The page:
A man looks over a brochures offering various retirement savings options in Montreal. THE CANADIAN PRESS/Ryan Remiorz

OPINION: Why is the B.C. NDP government abandoning pensioners?

Michael Powell is the president of the Canadian Federation of Pensioners

When governments have to release information they would rather not, they do it on a Friday, on a long weekend in the summer. Just like B.C.’s government did last week.

On Aug. 2, the government released, “A Review of the Solvency Funding Framework under the Pension Benefits Standards Act: Report on Stakeholder Committee Process August 2019.” Friday? Check. Long weekend in summer? Check. Under the radar? Think again.

This report recommends that the B.C. government – an NDP government – should completely alter pension regulations in favour of the pension sponsors and the pension industry. It is entirely focused on reducing sponsors’ obligations to fully fund pensions. It fails to recommend tangible solutions to protect pensioners when companies with under-funded pensions file for bankruptcy.

The government should do the right thing and follow the lead of the federal NDP, which has committed in its election platform to protect retirement savings and put employee pensions at the front of the line if a company goes bankrupt. The federal NDP is also proposing a mandatory, industry-funded pension insurance program to protect and guarantee pensions. The B.C. government should follow suit.

As we have seen from the bankruptcies of Sears, Nortel and others, the impact of insolvency on pensioners is devastating. When Canadian pensioners lose 20 per cent or more of their pension income, there are financial repercussions that impact all of us. In a conservative case, a pensioner could see a 20-per-cent reduction in income, from $30,000 to $24,000 per year, resulting in an annual tax revenue loss of $1,500 to $2,000 per pensioner.

The impact of bankruptcy and pension loss is particularly devastating in smaller communities. It can shift pensioners from leaders and volunteers to leaning on local resources for support. Pensioners contribute to their communities in many ways, particularly as volunteers. When they lose a substantial amount of their income, they cut back on community engagement or seek post-retirement employment. How can they help out at the seniors’ centre or provide transportation for medical treatment when they can’t afford the gas?

B.C.’s 170,000 defined benefit pension beneficiaries and their families should be the most important stakeholders in pension security discussions. But the report issued by the B.C. Ministry of Finance does nothing to protect them. We have seen how companies abandon pensioners, because the law allows them to do so. Pensioners, by law, cannot negotiate to improve or ensure their pensions. Governments have that responsibility.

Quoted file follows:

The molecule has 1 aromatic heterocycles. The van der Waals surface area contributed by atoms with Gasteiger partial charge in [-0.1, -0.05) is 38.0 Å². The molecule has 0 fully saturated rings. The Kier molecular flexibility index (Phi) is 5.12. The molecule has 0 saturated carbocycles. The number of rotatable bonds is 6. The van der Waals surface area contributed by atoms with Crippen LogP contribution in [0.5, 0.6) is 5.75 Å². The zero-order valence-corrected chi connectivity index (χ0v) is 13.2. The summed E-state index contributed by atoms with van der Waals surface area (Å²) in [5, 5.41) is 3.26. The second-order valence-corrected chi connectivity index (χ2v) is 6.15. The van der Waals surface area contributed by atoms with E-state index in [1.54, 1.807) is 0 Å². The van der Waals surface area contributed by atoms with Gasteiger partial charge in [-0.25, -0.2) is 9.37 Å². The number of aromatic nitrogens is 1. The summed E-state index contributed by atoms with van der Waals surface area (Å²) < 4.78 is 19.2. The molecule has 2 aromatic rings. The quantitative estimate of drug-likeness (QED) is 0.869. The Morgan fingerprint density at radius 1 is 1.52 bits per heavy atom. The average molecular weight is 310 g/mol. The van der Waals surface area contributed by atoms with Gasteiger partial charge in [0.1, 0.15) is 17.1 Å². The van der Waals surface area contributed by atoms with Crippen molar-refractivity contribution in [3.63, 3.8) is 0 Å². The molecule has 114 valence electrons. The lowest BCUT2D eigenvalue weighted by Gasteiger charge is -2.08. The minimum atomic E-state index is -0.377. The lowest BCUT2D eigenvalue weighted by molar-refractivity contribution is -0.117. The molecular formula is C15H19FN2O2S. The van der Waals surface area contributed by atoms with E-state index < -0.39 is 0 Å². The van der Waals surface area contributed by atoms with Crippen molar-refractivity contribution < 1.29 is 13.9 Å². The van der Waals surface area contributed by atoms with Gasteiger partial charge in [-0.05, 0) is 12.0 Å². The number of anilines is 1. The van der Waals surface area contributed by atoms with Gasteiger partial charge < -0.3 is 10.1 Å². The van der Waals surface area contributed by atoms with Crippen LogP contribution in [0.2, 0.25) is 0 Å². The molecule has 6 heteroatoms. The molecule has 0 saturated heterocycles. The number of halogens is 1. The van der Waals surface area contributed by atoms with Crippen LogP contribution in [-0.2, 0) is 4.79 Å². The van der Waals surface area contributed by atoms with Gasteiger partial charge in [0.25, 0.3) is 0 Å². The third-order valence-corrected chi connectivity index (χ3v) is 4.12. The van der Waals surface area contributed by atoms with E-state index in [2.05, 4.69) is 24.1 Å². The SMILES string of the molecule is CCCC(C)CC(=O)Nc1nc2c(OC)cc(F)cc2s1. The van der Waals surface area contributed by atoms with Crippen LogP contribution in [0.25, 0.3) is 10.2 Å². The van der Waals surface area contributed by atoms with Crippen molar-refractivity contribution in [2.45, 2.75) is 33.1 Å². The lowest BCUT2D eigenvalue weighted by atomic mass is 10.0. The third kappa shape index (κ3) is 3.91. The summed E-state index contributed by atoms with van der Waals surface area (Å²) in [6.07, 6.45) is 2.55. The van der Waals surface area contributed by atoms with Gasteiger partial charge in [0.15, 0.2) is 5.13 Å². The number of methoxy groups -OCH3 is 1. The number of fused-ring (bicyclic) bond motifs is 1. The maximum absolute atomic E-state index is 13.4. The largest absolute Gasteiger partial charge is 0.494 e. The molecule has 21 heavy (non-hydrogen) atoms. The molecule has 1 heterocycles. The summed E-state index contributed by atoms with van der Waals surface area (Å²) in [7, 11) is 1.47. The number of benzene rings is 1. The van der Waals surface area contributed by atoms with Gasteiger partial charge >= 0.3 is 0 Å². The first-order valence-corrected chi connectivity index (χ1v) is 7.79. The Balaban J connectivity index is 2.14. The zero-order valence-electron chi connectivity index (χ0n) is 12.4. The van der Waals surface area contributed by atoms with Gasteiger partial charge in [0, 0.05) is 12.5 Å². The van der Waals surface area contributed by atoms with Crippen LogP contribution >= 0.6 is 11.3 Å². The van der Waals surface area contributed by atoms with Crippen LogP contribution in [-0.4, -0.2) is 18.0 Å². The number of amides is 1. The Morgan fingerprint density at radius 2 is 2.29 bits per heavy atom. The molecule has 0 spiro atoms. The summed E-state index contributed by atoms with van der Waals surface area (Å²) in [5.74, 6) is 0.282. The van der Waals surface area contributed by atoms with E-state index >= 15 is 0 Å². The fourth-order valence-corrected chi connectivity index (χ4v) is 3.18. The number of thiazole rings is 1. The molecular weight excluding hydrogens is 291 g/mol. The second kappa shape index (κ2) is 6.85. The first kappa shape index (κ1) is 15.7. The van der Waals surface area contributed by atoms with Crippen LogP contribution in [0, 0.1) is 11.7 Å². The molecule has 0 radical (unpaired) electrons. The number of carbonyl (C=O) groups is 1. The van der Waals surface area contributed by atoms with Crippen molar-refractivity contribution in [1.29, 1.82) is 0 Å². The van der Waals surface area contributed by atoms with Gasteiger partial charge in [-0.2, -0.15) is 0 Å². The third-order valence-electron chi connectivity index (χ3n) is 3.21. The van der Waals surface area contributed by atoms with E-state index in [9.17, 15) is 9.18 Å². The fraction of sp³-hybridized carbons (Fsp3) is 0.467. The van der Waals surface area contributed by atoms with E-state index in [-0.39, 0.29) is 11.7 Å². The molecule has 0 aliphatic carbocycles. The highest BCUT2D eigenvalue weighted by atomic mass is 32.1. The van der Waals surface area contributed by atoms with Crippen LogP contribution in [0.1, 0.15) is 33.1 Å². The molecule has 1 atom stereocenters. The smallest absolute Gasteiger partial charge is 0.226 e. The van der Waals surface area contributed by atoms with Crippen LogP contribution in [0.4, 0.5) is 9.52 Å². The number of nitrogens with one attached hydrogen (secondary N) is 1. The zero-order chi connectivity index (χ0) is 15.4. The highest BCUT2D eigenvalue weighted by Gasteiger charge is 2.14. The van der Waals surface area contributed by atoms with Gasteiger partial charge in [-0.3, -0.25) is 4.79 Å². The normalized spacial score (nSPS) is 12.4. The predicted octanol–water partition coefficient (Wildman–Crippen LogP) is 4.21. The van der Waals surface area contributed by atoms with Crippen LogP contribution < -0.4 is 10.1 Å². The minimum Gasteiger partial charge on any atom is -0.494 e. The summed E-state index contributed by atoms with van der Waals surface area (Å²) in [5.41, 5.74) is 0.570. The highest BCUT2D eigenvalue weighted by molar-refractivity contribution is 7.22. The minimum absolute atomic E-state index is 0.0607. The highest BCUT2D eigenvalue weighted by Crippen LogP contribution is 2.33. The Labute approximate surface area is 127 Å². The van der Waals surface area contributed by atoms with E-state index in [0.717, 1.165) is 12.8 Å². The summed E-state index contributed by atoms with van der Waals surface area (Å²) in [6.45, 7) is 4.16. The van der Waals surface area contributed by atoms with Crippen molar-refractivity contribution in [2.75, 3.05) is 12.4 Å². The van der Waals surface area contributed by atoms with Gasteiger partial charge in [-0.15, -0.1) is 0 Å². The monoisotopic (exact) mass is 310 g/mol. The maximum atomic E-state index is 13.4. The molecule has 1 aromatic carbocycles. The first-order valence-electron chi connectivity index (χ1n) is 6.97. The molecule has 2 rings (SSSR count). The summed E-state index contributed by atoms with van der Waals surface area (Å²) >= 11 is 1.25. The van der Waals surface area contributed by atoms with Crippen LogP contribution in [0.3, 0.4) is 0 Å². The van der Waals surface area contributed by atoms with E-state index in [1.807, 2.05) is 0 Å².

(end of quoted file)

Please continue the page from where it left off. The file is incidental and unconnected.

It’s time for the B.C. government to put pensioners first. On behalf of our 250,000 members, we are calling on Premier John Horgan and his government to put aside this report and act in the best interests of pensioners.

Michael Powell is the president of the Canadian Federation of Pensioners

Like us on Facebook and follow us on Twitter

Just Posted

Rob Morrison sworn in as Kootenay-Columbia MP

Parliament set to reconvene on Thursday with election of House Speaker, Throne Speech

Saving trees: Lodge near Glacier National Park honoured for its efforts

Sorcerer Lodge is the first whitebark pine friendly ski area in Canada

LETTER: Reflections on democracy and community from former Green party candidate

Abra Brynne ran in the 2019 federal election to be Kootenay-Columbia’s MP

Basin economic snapshot shows Kootenay a mixed bag

State of the Basin report shows economic recovery from recession a slow go

VIDEO: Boys help rescue Cariboo bear cub

The cub, weighing just 24lbs, has been taken to wildlife sanctuary in Northwest B.C. for the winter

‘Things haven’t changed enough:’ Ecole Polytechnique anniversary prompts reflection

Fourteen women were fatally shot by a gunman at the Montreal school on Dec. 6, 1989

Bear raids freezer, gorges on Island family’s Christmas baking

Hungry bruin virtually ignored meat and fish, focused, instead, on the sweets

B.C. pharmaceutical company’s stocks double in value after successful lupus drug trial

More than 40 per cent of patients using voclosporin saw improvements in kidney function

Arena set to re-open in mid-January

The Town of Golden and Columbia Shuswap Regional District have developed a… Continue reading

Second warning on romaine lettuce from California region as another E. coli case reported

Two cases of E. coli have been reported in relation to the illness in the U.S.

WorkSafeBC investigating serious incident at Kootenay Boundary landfill

Medical incident shut down the McKelvey Creek landfill Friday morning

Residents in B.C. city could face 133% tax hike in ‘worst case’ lawsuit outcome: report

An average home could see a tax increase of $2,164 in one year

Bird populations significantly declining around Revelstoke says Parks Canada

Out of the mountain national parks, bird populations near Revelstoke are in the worst shape

Most Read